Citation Scheme:

        

Citations by CSL (citeproc-js)

Usage Statistics

Share

Embed

Customize your widget with the following options, then copy and paste the code below into the HTML of your page to embed this item in your website.
                        
                            <div id="ubcOpenCollectionsWidgetDisplay">
                            <script id="ubcOpenCollectionsWidget"
                            src="{[{embed.src}]}"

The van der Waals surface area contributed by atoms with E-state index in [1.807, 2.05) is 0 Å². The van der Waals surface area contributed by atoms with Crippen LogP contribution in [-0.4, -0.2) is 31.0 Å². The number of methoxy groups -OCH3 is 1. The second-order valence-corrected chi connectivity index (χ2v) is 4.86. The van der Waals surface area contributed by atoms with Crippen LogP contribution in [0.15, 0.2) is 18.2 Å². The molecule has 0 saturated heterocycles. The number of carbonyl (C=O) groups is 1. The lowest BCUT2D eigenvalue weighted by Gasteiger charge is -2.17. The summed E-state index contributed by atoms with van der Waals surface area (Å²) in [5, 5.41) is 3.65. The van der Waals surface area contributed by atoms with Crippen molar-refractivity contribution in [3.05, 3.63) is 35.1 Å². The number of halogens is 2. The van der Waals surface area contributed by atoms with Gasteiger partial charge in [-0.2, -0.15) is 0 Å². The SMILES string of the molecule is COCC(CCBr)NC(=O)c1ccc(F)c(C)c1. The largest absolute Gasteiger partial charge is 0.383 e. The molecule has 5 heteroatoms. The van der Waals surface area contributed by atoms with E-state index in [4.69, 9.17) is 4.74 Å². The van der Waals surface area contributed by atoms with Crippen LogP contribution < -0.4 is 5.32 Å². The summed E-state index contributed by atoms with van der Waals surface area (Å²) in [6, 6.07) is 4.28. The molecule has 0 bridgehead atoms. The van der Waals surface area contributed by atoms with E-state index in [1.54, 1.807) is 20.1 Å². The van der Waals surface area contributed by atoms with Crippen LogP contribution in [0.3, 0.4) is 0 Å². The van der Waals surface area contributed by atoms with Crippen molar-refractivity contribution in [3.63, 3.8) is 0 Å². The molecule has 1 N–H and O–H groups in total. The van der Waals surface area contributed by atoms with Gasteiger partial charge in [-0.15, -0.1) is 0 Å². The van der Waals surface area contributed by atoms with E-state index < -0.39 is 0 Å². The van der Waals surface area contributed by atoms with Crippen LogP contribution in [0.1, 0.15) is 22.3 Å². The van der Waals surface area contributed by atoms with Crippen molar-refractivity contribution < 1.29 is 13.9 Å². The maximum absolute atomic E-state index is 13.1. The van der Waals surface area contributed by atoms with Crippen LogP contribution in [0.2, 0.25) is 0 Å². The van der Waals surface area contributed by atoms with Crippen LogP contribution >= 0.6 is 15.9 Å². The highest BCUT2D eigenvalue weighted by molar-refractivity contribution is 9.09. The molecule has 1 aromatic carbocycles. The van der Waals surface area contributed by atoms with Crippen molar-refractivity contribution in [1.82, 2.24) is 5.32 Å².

data-item="{[{embed.item}]}"
                            data-collection="{[{embed.collection}]}"
                            data-metadata="{[{embed.showMetadata}]}"
                            data-width="{[{embed.width}]}"
                            async >
                            </script>
                            </div>
                        
                    
IIIF logo Our image viewer uses the IIIF 2.0 standard. To load this item in other compatible viewers, use this url:
http://iiif.library.ubc.ca/presentation/dsp.831.1-0103709/manifest

Comment

Related Items